(c) In some instances distant healing may be more appropriate e.g. for those living with schizophrenia and psychotic conditions.

(d) In the event that the healer is informed by an individual that they intend to self-harm, the healer may have a moral duty of care. This can be discharged by encouraging and supporting the individual to seek help from their GP, or key worker if they are already known to mental health services.

(e) Before giving healing to anyone who may possibly be liable to self-harm, healers are strongly advised to get their confirmation in writing that they have been advised to seek help. Distant Healing is likely to be more helpful.

Consent for Medical Treatment

5.8 (a) Any person over the age of 18 in England, Wales or Northern Ireland, anyone over 16 in Scotland, or a married person over 16, is considered in law to be an adult, and can consent to medical treatment, unless there is evidence to prove that they have a mental incapacity.

(b) Clinicians and healers alike have a legal responsibility in determining whether a patient has the capacity to consent or not. Although a healer is not clinically trained, s/he would be expected to show common sense in this regard.

(c) Healers may not enter a hospital or care home to give healing to residents/patients who lack capacity, without first obtaining consent from the person responsible for their welfare. Particular care should be taken if lasting Power of Attorney has been granted.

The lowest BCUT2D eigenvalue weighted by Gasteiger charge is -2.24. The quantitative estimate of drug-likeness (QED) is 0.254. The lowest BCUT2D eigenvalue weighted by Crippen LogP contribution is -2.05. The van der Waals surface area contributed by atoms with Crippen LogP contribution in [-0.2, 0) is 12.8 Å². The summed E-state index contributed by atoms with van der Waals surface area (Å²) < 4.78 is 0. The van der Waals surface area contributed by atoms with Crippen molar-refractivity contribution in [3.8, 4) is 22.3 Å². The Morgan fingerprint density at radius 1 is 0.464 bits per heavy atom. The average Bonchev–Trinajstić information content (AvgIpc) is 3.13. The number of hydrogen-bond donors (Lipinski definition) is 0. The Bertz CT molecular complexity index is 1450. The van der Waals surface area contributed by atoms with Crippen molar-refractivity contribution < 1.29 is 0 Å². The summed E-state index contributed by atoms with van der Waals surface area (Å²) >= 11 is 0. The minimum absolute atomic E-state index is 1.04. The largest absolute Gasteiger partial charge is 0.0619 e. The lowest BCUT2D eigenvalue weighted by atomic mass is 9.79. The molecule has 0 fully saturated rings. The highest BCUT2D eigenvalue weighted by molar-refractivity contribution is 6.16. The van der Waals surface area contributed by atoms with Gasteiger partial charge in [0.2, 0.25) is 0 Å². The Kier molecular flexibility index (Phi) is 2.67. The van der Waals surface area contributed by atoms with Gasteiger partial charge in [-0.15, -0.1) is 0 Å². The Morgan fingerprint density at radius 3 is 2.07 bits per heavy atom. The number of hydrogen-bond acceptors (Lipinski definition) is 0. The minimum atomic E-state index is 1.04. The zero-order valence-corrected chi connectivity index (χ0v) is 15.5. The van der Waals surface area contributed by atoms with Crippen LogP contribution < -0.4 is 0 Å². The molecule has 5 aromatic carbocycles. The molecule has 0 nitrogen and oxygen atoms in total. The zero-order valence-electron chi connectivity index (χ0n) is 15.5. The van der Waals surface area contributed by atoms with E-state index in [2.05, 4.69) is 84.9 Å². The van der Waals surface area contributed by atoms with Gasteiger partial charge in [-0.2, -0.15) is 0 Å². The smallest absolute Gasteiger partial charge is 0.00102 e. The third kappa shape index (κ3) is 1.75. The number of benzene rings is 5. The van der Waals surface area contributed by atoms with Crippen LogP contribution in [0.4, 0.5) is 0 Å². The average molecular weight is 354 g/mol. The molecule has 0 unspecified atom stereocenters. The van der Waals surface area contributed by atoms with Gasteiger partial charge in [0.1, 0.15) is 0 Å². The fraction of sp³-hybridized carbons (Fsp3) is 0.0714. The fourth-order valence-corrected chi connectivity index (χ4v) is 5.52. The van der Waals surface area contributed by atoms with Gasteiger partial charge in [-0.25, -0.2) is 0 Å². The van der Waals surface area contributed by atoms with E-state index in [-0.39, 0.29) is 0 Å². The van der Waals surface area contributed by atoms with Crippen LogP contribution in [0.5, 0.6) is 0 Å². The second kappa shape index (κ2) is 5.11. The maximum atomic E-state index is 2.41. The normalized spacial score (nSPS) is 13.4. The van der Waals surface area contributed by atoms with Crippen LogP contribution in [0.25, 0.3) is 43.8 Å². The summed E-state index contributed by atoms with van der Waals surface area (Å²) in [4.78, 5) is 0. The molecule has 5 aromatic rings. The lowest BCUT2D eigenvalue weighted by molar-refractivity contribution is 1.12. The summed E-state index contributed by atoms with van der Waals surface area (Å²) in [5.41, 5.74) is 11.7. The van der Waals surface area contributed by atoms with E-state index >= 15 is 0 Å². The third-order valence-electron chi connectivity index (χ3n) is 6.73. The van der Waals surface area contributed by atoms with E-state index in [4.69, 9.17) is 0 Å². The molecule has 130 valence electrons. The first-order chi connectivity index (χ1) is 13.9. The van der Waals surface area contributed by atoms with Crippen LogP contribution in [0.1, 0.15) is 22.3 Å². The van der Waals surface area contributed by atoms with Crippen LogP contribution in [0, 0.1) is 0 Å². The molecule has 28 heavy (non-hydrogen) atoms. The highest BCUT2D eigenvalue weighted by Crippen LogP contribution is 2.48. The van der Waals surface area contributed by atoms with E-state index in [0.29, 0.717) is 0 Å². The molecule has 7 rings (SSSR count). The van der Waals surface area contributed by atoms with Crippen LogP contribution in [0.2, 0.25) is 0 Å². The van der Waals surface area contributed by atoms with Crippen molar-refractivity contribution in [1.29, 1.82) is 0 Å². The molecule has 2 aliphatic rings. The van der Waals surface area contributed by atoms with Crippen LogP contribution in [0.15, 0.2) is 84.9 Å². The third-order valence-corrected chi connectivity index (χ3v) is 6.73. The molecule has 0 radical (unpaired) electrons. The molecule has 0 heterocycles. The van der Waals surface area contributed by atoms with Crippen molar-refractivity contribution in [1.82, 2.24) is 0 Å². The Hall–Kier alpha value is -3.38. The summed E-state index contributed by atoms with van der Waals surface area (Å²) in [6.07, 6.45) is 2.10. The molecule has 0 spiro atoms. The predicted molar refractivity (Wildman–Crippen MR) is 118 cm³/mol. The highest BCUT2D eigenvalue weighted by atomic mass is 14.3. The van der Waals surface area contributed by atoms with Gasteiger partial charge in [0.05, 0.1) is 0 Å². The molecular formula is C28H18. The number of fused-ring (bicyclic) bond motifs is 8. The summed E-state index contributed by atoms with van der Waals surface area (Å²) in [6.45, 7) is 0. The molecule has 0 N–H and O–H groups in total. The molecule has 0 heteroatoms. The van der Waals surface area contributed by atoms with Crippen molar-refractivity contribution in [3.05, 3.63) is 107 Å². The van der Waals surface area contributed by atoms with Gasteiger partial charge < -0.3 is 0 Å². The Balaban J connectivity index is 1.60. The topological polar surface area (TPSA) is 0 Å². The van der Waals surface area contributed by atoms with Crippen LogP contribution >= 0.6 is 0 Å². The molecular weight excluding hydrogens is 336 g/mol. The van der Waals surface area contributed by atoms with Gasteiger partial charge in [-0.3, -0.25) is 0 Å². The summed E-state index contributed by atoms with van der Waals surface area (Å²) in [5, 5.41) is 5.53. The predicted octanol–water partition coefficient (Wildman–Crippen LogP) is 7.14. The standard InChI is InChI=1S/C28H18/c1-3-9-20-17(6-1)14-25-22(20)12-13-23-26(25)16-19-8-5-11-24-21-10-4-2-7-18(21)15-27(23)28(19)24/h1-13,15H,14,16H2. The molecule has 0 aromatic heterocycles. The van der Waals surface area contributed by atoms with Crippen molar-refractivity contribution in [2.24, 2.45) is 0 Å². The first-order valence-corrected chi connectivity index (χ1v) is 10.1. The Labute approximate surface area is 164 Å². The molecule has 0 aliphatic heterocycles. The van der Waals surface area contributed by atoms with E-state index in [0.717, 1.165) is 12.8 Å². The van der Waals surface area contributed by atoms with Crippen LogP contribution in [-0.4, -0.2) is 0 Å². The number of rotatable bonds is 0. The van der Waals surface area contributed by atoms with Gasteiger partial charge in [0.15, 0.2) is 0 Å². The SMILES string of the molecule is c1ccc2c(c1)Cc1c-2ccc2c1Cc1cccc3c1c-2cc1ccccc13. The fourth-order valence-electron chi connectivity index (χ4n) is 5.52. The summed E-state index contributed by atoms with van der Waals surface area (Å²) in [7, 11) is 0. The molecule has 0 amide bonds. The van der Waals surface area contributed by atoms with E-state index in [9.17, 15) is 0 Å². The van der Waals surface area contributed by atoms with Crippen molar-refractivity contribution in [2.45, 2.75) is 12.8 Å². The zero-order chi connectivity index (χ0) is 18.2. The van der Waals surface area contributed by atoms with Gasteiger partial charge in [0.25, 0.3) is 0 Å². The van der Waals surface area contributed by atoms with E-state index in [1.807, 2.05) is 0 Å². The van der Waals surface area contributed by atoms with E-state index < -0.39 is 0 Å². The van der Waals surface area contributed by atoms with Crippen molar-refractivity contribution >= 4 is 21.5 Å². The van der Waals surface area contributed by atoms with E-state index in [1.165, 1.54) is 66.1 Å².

(d) Individuals may lose capacity permanently because of a degenerative illness, or brain injury, or may have suffered brain damage at birth. Some people who suffer from some forms of mental illness may be deemed to lose capacity during acute episodes of illness, but capacity will be regained during periods of health.

(e) If it becomes evident that a patient may suddenly need urgent medical or psychiatric help, the healer may have to obtain the patient’s consent to refer them to a GP or other agency, unless in the case of emergency or collapse. This is especially the case if the healer is concerned about a risk of harm to the patient or others. The healer should bear in mind their duty to always act in a person’s best interests.


5.9 (a) If a healer is concerned about any aspect of the welfare of a vulnerable person of any age, they should contact the local authority duty Social Work Team, which has a legal duty to investigate any concern.

(b) Many local authorities and voluntary organisations have a policy on the protection of vulnerable adults or children in their care, which will be relevant for example when visiting children and some adults in hospital or care/residential homes.